Honda used the 2011 LA Auto Show this week to unveil the production version of its all-electric Fit, which originally debuted as a concept last year. The small electric car maintains the same functional appeal of its gas-burning cousin, but only 1,100 of them will be built for a three-year, closed end lease program - meaning if you want one you'll need to be aggressively proactive.
Based on the company's estimates, the Fit EV should be able to travel up to 123 miles on a single charge when driving in the city, however the EPA window sticker is likely to show a city/highway combined driving range of 76 miles. Using its 6.6 kilowatt charger, the Fit EV can add about 30 miles of driving range per hour of charging from a standard home charging station-meaning it will take about 3 hours to fully charge it.
Potential customers can register their interest to be part of the Fit EV program on Honda's dedicated website, fitev.honda.com, and the actual ordering process will open up in the next few months. Based on an estimated cost of $36,625, the per month lease cost should be right around $399 and deliveries of the vehicle will begin in Summer 2012.
While other competitors in the electric car space-such as Nissan, Chevy, Mitsubishi and Ford-have all decided to allow customers to outright purchase their EV offerings, Honda has decided to take a much more conservative approach. The Fit EV lease program will last for three years, at the end of which customers won't be allowed to keep their cars. Given the competition, the decision to restrict the program in this way seems detrimental to the car's potential appeal, but Honda says it's best for their customers.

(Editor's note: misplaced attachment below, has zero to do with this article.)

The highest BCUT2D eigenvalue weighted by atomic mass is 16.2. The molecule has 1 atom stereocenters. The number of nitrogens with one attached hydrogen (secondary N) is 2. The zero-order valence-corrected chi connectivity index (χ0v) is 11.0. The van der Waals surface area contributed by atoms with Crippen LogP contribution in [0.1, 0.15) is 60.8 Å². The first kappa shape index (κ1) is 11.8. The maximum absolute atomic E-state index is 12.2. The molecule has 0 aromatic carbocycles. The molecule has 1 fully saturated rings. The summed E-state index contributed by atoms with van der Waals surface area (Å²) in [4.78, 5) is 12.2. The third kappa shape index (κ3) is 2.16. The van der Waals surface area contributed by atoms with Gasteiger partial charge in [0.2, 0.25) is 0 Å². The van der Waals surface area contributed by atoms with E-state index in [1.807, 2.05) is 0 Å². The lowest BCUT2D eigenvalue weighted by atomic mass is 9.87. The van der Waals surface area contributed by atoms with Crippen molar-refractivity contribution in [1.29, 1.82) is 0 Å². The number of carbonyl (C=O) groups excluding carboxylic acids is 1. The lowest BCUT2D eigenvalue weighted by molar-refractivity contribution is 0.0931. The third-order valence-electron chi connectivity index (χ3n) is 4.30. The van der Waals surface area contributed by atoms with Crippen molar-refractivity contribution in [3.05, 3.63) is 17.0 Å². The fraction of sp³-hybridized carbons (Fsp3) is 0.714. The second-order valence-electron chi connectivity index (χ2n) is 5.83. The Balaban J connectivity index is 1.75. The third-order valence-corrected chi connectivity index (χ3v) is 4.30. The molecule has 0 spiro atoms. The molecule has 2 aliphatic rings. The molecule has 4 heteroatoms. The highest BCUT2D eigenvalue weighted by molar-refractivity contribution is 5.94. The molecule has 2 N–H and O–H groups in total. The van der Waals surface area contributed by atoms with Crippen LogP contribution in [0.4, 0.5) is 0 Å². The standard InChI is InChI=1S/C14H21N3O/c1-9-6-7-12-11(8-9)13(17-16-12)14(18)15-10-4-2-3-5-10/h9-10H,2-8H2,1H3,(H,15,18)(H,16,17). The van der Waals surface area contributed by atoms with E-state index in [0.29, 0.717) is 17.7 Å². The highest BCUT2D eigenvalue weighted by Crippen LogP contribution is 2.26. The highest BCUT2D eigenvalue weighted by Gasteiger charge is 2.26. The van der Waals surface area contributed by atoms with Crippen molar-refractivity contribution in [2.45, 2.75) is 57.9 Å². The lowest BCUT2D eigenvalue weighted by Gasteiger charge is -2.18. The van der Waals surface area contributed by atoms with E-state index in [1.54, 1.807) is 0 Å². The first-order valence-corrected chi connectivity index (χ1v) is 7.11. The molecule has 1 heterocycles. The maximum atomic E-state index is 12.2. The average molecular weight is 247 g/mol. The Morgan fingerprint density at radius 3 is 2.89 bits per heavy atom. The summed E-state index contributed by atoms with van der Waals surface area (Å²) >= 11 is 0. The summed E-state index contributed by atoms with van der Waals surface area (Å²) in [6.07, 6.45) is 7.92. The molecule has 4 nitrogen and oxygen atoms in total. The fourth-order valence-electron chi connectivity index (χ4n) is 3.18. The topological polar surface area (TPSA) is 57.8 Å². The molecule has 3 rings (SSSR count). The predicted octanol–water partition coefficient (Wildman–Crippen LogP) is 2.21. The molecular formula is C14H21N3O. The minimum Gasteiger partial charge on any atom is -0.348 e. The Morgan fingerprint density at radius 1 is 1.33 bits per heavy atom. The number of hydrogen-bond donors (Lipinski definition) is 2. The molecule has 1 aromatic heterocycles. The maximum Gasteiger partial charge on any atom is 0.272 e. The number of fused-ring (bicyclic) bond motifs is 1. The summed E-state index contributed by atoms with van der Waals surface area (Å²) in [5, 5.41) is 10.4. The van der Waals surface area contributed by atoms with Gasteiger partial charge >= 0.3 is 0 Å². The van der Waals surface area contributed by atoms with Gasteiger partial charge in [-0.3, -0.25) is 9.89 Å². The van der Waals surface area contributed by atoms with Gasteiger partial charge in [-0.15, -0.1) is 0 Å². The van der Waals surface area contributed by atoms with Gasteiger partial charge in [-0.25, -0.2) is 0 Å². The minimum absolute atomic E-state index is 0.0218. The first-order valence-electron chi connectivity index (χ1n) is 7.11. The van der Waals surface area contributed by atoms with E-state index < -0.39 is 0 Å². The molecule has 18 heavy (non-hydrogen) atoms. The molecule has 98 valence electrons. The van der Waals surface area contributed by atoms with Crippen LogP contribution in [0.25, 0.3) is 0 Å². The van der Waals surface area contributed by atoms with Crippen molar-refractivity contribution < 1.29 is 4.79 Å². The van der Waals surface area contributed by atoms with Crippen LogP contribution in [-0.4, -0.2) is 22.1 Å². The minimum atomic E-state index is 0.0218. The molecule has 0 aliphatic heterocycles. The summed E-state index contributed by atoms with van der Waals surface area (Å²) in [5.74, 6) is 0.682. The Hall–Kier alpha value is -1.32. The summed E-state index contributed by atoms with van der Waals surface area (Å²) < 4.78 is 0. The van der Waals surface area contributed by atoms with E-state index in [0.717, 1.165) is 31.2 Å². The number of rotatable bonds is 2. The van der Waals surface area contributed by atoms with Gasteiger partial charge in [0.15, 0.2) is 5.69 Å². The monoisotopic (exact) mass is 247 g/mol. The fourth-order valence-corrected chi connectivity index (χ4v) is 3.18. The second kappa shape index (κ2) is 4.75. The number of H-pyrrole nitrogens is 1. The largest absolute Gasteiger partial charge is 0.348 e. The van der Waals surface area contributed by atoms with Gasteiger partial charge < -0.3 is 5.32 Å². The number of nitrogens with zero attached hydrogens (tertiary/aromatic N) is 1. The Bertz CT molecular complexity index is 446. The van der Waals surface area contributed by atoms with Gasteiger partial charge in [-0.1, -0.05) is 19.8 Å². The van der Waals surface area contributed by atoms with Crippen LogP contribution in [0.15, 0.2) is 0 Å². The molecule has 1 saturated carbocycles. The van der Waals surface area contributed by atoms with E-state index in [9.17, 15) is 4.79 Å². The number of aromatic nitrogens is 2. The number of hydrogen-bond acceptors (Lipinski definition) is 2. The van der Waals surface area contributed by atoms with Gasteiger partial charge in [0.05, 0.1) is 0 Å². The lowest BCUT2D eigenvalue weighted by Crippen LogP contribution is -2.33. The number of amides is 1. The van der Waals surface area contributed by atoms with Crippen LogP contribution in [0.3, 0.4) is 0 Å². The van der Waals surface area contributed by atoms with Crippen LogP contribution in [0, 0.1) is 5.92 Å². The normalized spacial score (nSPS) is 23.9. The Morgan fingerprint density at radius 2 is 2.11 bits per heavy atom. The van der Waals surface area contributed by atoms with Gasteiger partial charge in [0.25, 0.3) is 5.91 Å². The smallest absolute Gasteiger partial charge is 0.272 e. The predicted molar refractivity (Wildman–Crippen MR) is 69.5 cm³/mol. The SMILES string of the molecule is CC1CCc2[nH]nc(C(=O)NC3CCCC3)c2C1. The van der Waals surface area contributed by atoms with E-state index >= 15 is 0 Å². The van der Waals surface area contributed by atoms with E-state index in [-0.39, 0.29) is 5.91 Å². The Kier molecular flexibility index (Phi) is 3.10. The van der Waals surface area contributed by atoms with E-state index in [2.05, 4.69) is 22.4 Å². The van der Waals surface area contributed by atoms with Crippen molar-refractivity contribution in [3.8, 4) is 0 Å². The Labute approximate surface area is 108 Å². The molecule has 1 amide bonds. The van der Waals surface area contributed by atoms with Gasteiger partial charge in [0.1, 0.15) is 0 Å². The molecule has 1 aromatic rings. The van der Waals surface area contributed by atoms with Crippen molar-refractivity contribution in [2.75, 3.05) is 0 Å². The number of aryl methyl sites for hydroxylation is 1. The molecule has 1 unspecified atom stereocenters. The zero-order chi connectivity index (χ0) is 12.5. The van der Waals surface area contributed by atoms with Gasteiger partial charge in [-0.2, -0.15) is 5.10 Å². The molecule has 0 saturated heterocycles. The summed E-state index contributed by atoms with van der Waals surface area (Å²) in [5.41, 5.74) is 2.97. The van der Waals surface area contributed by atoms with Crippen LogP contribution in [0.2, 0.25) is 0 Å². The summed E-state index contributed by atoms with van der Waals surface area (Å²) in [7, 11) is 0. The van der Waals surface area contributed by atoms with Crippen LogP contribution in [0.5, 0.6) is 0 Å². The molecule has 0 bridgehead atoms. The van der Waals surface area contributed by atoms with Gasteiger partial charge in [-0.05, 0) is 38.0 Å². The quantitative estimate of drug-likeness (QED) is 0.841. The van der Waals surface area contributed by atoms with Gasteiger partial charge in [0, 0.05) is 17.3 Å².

"We want to ensure that we're able to bring the Fit EV to market as quickly as possible and not saddle our customers with older technology at the end of the lease," John Mendel, Executive Vice President of Sales at American Honda, told AutoTrader.com on the sidelines of the 2011 LA Auto Show. "Electric car technology is evolving very rapidly-even since the car's unveiling last year we've changed the Fit EV drastically-and at the end of the three year lease they may be significantly outdated."
Given that conventional leases also eliminate risk to customers but provide the freedom to purchase the car at the end of the lease if wanted, the fact that customers won't even have a choice to keep the Fit EV at the end of the lease may be a significant competitive disadvantage. This is especially true given that the Nissan Leaf, Chevy Volt, and Mitsubishi i can all be leased at about the same price point, but can be bought at the end of the lease if the customer desires.
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